Thursday, March 5, 2015

Mobile World Congress Topped 93,000 Attendees

This week's Mobile World Congress in Barcelona set a new attendance record for the event -- over 93,000 attendees from 200 countries.

The 2015 Mobile World Congress featured more than 2,000 exhibiting companies across 100,000 net square metres of exhibition and hospitality space. More than 3,800 international media and industry analysts attended the event.

“As we celebrate the 10th anniversary of Mobile World Congress in Barcelona, we are gratified by the record-breaking success we’ve seen this year,” said John Hoffman, CEO, GSMA Ltd.

Blueprint: Catch the Customers While You Can!

by Lars Mansson, Senior Director of Product Management and Strategy at DigitalRoute

The American entertainer Milton Berle once remarked, “If opportunity doesn't knock, build a door.”  Berle has never been known as a telco BSS visionary, but apply his thinking to the legacy stack and his advice is right on the money. Except, instead of a door, you build an online counting system (for which the door is simply a metaphor).

Why do this? Because the road to commercial opportunity for mobile CSPs today runs through a much-needed new approach to billing strategy.

Software vendors have become fond in recent years of claiming that the inherent complexity of modern telecom services drives a parallel requirement for complexity in the enabling solutions they sell. However, their argument that CSPs must rely on complex software to monetize complex services is false. In fact, unnecessary IT complexity simply traps CSPs into slow, expensive solutions. Thus, while many vendors are trying to lock the door behind their products, the telco would be better off to do what Berle suggests: build a new door.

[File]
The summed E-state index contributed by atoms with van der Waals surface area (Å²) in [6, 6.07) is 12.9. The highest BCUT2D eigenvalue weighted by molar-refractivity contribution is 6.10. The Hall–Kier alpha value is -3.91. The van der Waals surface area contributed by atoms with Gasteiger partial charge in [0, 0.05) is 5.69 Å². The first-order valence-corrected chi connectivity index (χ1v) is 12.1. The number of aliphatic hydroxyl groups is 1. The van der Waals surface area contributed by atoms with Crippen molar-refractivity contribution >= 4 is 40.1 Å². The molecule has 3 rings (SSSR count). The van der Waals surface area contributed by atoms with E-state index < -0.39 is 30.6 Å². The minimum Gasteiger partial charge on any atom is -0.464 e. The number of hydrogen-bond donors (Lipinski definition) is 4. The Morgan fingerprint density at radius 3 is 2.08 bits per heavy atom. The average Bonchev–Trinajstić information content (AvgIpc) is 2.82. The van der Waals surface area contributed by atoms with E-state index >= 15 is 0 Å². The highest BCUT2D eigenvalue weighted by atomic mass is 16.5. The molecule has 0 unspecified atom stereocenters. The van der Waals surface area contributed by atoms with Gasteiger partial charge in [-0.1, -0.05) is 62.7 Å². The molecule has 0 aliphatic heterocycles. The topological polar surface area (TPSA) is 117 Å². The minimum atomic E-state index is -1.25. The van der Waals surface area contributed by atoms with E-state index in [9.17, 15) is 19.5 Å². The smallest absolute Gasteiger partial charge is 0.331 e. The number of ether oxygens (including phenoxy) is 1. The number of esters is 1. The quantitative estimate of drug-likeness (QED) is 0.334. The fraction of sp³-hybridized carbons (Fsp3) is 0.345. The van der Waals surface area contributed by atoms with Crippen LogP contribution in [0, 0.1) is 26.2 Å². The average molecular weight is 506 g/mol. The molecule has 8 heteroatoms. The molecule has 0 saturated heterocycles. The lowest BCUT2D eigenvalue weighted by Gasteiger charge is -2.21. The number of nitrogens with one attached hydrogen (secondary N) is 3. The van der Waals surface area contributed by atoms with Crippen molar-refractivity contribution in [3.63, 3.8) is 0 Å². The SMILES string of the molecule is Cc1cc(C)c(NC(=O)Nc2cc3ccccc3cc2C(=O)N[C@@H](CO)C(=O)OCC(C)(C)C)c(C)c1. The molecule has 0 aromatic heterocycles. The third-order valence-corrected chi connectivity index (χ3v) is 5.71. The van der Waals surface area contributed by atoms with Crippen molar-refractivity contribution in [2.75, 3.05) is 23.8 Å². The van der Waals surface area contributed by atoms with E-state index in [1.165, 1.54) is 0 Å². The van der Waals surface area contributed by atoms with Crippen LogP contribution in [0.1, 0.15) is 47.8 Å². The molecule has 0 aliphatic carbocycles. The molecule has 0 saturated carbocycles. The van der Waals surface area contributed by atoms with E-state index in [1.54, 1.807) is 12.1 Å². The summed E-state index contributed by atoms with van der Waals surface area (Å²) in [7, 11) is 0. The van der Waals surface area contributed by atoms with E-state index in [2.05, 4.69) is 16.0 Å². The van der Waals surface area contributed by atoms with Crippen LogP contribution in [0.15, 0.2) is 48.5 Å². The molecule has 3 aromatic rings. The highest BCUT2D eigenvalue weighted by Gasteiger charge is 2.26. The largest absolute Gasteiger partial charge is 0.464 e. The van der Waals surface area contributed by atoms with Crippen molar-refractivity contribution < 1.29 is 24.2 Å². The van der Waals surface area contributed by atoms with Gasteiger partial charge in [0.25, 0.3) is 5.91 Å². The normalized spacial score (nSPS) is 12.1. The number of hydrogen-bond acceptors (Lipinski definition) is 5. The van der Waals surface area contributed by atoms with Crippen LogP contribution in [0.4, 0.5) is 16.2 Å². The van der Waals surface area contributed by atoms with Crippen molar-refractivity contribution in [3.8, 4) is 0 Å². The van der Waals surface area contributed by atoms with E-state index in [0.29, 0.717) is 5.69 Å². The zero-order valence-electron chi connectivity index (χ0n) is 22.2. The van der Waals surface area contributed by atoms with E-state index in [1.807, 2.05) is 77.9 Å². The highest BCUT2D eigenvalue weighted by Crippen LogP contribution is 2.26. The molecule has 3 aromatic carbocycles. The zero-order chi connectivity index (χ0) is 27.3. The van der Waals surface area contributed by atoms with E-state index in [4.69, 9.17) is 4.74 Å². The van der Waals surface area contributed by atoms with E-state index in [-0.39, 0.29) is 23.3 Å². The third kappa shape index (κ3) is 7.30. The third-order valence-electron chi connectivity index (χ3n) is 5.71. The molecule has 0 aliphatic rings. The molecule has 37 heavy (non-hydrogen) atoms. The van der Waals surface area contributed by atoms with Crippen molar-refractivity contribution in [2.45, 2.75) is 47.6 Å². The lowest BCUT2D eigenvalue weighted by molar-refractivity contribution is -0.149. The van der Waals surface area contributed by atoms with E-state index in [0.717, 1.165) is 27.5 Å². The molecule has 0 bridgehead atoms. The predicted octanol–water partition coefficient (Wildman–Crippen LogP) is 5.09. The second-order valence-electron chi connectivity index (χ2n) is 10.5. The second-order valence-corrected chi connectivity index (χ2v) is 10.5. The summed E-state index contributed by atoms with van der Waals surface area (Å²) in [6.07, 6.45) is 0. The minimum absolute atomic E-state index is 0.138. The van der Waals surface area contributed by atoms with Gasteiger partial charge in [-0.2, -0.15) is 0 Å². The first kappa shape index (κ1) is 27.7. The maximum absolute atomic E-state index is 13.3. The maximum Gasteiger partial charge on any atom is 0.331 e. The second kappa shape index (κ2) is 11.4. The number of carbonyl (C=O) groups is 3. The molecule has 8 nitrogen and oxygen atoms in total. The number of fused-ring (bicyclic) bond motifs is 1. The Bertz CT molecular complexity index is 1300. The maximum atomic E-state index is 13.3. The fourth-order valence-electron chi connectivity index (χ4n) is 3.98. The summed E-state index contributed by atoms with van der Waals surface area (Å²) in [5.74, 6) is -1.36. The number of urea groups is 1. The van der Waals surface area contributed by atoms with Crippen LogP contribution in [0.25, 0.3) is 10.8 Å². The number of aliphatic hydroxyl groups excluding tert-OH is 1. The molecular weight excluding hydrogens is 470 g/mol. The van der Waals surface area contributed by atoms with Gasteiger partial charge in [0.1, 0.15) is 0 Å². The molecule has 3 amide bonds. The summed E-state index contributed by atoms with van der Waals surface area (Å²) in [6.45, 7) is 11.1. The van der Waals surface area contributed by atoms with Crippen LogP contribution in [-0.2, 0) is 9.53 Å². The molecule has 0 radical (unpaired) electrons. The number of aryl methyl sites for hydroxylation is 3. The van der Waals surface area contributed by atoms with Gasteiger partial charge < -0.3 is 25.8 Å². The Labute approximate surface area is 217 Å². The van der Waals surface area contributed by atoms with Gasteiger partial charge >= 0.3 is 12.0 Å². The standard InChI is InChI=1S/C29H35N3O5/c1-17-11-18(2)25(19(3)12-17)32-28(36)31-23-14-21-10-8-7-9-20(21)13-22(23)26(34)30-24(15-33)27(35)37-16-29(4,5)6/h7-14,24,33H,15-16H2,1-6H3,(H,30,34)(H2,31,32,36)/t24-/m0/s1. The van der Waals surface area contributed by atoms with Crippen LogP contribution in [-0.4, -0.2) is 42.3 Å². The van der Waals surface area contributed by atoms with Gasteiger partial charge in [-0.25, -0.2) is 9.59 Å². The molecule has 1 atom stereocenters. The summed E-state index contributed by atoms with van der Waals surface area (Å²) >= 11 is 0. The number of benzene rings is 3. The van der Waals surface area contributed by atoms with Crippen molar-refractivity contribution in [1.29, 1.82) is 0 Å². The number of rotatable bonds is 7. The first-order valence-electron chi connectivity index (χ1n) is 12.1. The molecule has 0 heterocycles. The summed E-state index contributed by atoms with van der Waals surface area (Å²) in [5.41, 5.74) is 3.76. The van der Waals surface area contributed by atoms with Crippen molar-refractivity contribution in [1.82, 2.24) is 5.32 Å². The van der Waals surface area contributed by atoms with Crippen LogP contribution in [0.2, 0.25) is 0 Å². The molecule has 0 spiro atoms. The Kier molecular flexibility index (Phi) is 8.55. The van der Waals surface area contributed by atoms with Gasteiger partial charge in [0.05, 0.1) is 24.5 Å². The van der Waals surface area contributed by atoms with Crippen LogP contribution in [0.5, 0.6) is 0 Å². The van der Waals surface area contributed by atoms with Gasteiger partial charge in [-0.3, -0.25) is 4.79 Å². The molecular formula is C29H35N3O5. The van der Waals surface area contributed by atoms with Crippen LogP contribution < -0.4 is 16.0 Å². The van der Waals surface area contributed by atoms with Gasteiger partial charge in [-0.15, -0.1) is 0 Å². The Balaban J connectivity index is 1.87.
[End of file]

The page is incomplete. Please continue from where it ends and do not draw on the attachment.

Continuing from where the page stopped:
A quick review of progressive use cases underlines this theory. In reality, the complexity in today’s telco market, such as it is, exists almost entirely on the side of the ledger of the service provider (SP). Software needn’t come into it (something any number of modern use cases proves).

Let’s consider an example: An operator wants to “push” a service package, or bundle, of the sort favored by much of the industry. The exact offering is tailored to the subscriber’s historic usage figures. It provides a mix of voice, data and text that subscribers are known to use. Knowledge of past behavior gives our operator an insight into the sort of service offer to which subscribers are likely to be responsive.

So far, so good. A subscriber accepts the bundle offer, but to differentiate this competitor’s similar offerings, our operator, rather than push for top-ups once various service limits have been met (as is common in saturated markets), decides it would be more valuable to pursue a different sort of upgrade strategy, one that will make the SP stand out from the competition.

Why do this? For one thing, because our operator knows (or at least suspects) that his average customers often have a bit of spare money in their pocket and might be willing to buy something else he has to sell, like a networked movie that could be watched on the subway to work. Plus, our operator knows that his rivals aren’t taking this sort of reactive and creative approach (because, not having listened to Berle, they haven’t built a door to grab the opportunity).

To exploit the potential hidden here, our operator decides he needs to offer his customers a flexible and not a “hard stop bundle/package” service like everyone else. Increased market share and a reduced churn rate are suddenly within reach, but the time has come to get the door building equipment out.

The door is represented by software functionality that executes in a far cleverer way than service-enabling software has in the past. Data usage is smoothed over a time period by capacity/bandwidth control. If usage patterns repeat, then upgrade options may yet come into play, but the operator doesn’t cut off or hard-throttle customers at their consumption limits. Instead, the SP makes sure customers get a ration of connectivity spread over the whole month: a theoretical win-win for all parties.